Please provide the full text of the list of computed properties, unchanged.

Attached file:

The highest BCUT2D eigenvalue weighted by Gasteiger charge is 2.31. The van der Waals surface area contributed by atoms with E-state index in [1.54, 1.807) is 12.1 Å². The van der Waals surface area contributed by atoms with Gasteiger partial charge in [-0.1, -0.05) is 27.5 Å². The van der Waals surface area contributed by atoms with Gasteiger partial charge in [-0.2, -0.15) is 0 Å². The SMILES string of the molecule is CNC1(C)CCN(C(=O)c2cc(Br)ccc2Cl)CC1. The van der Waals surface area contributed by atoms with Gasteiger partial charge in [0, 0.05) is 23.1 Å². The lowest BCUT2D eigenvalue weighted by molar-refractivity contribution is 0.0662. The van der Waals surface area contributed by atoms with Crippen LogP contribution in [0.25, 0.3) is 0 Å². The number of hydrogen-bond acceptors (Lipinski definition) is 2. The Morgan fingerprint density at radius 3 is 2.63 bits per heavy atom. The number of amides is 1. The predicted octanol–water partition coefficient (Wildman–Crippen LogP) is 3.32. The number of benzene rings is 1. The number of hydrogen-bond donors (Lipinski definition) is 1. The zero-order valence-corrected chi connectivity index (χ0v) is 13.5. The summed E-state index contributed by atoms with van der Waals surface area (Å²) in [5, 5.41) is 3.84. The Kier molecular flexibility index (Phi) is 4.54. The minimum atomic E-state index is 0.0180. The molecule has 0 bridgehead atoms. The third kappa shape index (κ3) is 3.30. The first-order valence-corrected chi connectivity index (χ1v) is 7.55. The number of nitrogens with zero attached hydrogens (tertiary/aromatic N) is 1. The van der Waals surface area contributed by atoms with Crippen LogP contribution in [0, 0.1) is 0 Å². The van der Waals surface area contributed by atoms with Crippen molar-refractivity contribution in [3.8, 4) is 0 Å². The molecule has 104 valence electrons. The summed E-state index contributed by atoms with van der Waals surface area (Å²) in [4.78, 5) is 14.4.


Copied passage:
The highest BCUT2D eigenvalue weighted by Gasteiger charge is 2.31. The van der Waals surface area contributed by atoms with E-state index in [1.54, 1.807) is 12.1 Å². The van der Waals surface area contributed by atoms with Gasteiger partial charge in [-0.1, -0.05) is 27.5 Å². The van der Waals surface area contributed by atoms with Gasteiger partial charge in [-0.2, -0.15) is 0 Å². The SMILES string of the molecule is CNC1(C)CCN(C(=O)c2cc(Br)ccc2Cl)CC1. The van der Waals surface area contributed by atoms with Gasteiger partial charge in [0, 0.05) is 23.1 Å². The lowest BCUT2D eigenvalue weighted by molar-refractivity contribution is 0.0662. The van der Waals surface area contributed by atoms with Crippen LogP contribution in [0.25, 0.3) is 0 Å². The number of hydrogen-bond acceptors (Lipinski definition) is 2. The Morgan fingerprint density at radius 3 is 2.63 bits per heavy atom. The number of amides is 1. The predicted octanol–water partition coefficient (Wildman–Crippen LogP) is 3.32. The number of benzene rings is 1. The number of hydrogen-bond donors (Lipinski definition) is 1. The zero-order valence-corrected chi connectivity index (χ0v) is 13.5. The summed E-state index contributed by atoms with van der Waals surface area (Å²) in [5, 5.41) is 3.84. The Kier molecular flexibility index (Phi) is 4.54. The minimum atomic E-state index is 0.0180. The molecule has 0 bridgehead atoms. The third kappa shape index (κ3) is 3.30. The first-order valence-corrected chi connectivity index (χ1v) is 7.55. The number of nitrogens with zero attached hydrogens (tertiary/aromatic N) is 1. The van der Waals surface area contributed by atoms with Crippen LogP contribution in [0, 0.1) is 0 Å². The van der Waals surface area contributed by atoms with Crippen molar-refractivity contribution in [3.8, 4) is 0 Å². The molecule has 104 valence electrons. The summed E-state index contributed by atoms with van der Waals surface area (Å²) in [4.78, 5) is 14.4.